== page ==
RISING CITY — Kristen Wilton sat at her desk as students counted down the minutes.
A group of seventh-graders was sitting on the floor engaged in a game of charades and a few others were at a table playing chess while waiting for the school day to end.
A short time later, the students were exiting the building, rushing to buses to start their summer vacation.
Wilton called the moment bittersweet because it not only marked the last day of the school year, but also the last day of school in Rising City.
“It’s going to be sad to see this building empty,” Wilton said.
For her, the moment was emotional. Wilton has been a teacher there for 11 years and is a 1988 graduate of the school.
She knew the day was coming.
“That doesn’t make it any easier,” said Wilton, who teaches language arts.
For some, the writing was on the wall and they expected the school to eventually close after merging with Shelby in 2011, forming Shelby-Rising City Public Schools. Since then, Shelby served as the learning site for elementary and high school students while Rising City housed the middle school.
The plan was for the middle school to stay in the community for five years, as long as enrollment remained steady. It lasted six.
Now the doors are officially closing.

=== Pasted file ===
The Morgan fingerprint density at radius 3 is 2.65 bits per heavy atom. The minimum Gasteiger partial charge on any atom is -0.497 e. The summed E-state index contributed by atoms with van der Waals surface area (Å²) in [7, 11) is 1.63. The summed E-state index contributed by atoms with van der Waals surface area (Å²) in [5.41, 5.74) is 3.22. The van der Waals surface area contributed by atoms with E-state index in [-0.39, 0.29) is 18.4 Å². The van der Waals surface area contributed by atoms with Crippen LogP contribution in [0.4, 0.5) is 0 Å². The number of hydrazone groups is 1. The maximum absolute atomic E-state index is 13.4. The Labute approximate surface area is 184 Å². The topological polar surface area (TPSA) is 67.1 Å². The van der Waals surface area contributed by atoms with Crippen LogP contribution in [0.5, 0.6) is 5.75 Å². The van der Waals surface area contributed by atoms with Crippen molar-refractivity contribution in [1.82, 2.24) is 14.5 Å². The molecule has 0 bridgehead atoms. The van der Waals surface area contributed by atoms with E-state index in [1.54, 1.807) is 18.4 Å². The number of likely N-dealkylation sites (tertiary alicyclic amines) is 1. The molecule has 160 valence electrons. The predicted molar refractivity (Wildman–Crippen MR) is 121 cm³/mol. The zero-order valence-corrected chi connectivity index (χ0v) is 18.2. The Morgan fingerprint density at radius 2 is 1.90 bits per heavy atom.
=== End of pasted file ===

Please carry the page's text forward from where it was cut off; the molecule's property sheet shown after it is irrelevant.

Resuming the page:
Students Kira Pavlik and Alexa Carter, both descendants of the original school board members, attended class in the building dedicated in 1926. They had mixed feelings on Wednesday, May 24.
“I’m pretty sad. I really like it here,” said Carter, a sixth-grader.
Pavlik, an eighth-grader, would have been going to Shelby next year for high school either way. She said she is happy to have gotten to spend her middle school years in Rising City and also understands that a piece of the community is gone.
“I think we are all sad to see it go. There were a lot of memories and things that happened here,” she said.
Some community members and alumni were waiting until the day the school closed.
“When you have a two-story old building and you can’t provide an elevator and things for the handicapped, it’s so expensive to keep going. There comes a time when you have to change and you have to accept it,” said LuAnn Kilgore.
Kilgore is a 1963 graduate of the school and was a paraprofessional there for 26 years. The 71-year-old also served as treasurer of the Rising City Alumni Association for a number of years.
She said it is difficult for a town the size of Rising City to continue to support a school.
“When you are in between two larger schools you won’t have enrollment to keep going,” she said, speaking of Shelby and David City, communities located fewer than 15 miles from Rising City.